Study: Most rainwater on Earth contains PFAS exceeding safe levels
New research from Stockholm University shows that PFAS in rainwater around the world are exceeding safe levels. Per- and polyfluoroalkyl substances (PFAS) are chemical pollutants, often called “forever chemicals” present in many everyday items, like food packaging and clothing. The chemicals leach into the environment, affecting everything from the air we breathe to even rainfall.
The study, published in Environmental Science & Technology, tested four selected perfluoroalkyl acids (PFAAs): perfluorooctanesulfonic acid (PFOS), perfluorooctanoic acid (PFOA), perfluorohexanesulfonic acid (PFHxS), and perfluorononanoic acid (PFNA) in rainwater, soil, and surface waters in different locations globally.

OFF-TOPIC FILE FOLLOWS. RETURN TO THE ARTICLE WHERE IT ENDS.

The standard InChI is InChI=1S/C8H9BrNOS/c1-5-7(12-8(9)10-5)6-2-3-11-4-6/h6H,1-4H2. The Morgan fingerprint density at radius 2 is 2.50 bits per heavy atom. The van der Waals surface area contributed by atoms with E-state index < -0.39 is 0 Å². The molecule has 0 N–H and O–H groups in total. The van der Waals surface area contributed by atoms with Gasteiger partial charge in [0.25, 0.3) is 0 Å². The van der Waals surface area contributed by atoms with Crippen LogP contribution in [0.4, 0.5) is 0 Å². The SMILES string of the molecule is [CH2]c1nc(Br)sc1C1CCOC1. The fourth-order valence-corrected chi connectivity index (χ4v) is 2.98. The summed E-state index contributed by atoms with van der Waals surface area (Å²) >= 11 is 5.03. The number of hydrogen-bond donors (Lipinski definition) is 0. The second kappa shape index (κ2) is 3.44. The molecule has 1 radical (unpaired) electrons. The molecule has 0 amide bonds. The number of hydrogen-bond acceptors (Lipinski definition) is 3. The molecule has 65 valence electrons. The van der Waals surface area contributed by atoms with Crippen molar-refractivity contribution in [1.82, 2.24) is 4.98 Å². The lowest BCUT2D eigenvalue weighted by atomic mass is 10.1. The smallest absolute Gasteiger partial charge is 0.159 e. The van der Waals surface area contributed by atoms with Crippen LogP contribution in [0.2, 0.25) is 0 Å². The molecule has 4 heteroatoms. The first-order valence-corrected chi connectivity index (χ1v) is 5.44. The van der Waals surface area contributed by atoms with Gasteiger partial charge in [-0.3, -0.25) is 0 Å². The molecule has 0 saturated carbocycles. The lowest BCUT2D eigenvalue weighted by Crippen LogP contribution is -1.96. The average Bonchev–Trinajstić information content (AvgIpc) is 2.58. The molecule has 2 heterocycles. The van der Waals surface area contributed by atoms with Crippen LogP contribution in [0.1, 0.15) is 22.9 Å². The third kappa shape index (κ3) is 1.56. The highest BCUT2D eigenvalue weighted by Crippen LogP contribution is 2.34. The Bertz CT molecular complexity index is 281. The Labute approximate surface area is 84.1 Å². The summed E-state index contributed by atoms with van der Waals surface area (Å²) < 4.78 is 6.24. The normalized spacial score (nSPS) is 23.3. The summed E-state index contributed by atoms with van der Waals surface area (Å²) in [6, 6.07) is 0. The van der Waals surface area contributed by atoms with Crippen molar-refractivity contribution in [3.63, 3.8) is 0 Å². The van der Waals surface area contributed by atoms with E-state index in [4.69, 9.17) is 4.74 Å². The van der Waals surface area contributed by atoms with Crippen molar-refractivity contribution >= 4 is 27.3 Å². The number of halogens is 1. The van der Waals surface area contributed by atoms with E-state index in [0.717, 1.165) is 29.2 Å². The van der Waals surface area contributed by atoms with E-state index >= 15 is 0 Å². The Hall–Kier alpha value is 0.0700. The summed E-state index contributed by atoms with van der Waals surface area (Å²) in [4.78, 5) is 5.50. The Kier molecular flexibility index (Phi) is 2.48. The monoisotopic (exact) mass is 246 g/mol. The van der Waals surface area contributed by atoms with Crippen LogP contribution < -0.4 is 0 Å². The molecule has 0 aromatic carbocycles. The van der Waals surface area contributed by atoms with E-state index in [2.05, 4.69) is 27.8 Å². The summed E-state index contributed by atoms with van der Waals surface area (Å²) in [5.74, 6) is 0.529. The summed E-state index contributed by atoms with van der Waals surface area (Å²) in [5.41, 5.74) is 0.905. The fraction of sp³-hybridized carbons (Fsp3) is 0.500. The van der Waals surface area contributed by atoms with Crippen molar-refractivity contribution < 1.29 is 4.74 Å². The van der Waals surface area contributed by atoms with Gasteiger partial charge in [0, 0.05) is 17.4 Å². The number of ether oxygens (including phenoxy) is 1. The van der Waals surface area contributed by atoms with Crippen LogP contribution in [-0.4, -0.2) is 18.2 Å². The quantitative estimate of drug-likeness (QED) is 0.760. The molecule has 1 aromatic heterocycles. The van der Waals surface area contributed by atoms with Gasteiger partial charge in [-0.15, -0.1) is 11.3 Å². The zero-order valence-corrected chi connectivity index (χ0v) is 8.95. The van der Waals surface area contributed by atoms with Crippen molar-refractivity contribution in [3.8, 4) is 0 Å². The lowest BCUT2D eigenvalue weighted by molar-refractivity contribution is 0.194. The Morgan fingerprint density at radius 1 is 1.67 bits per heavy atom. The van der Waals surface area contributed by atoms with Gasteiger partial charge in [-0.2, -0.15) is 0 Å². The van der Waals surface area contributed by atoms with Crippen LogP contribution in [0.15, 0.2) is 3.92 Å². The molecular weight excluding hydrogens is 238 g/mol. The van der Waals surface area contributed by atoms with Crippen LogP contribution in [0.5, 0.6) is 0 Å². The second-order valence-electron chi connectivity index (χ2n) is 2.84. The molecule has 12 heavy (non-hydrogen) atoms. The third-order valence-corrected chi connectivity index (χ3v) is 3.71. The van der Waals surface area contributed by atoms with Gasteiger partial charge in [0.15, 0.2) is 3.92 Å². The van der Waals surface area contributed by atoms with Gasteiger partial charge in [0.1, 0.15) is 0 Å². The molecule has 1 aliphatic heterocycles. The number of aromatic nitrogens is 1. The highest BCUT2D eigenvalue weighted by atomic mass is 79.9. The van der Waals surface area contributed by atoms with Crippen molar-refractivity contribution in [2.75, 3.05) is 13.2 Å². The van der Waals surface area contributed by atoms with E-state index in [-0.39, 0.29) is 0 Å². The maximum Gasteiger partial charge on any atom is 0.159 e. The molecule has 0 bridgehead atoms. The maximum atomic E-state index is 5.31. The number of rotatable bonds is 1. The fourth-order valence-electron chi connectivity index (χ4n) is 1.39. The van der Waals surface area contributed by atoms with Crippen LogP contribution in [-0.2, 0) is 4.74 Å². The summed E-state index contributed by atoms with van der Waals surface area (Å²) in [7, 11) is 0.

The researchers concluded that PFOA and PFOS levels in rainwater “greatly exceed” the Lifetime Drinking Water Health Advisory levels from the U.S. Environmental Protection Agency (EPA). The study also noted that all four of the tested PFAAs in rainwater were often above the Danish drinking water limits, and PFOS levels were usually higher than the Environmental Quality Standard for Inland European Union Surface Water.
Rainwater wasn’t the only problem, either. “Atmospheric deposition also leads to global soils being ubiquitously contaminated and to be often above proposed Dutch guideline values,” the study said.
As such, the authors said there is really no way to avoid these chemicals on Earth anymore.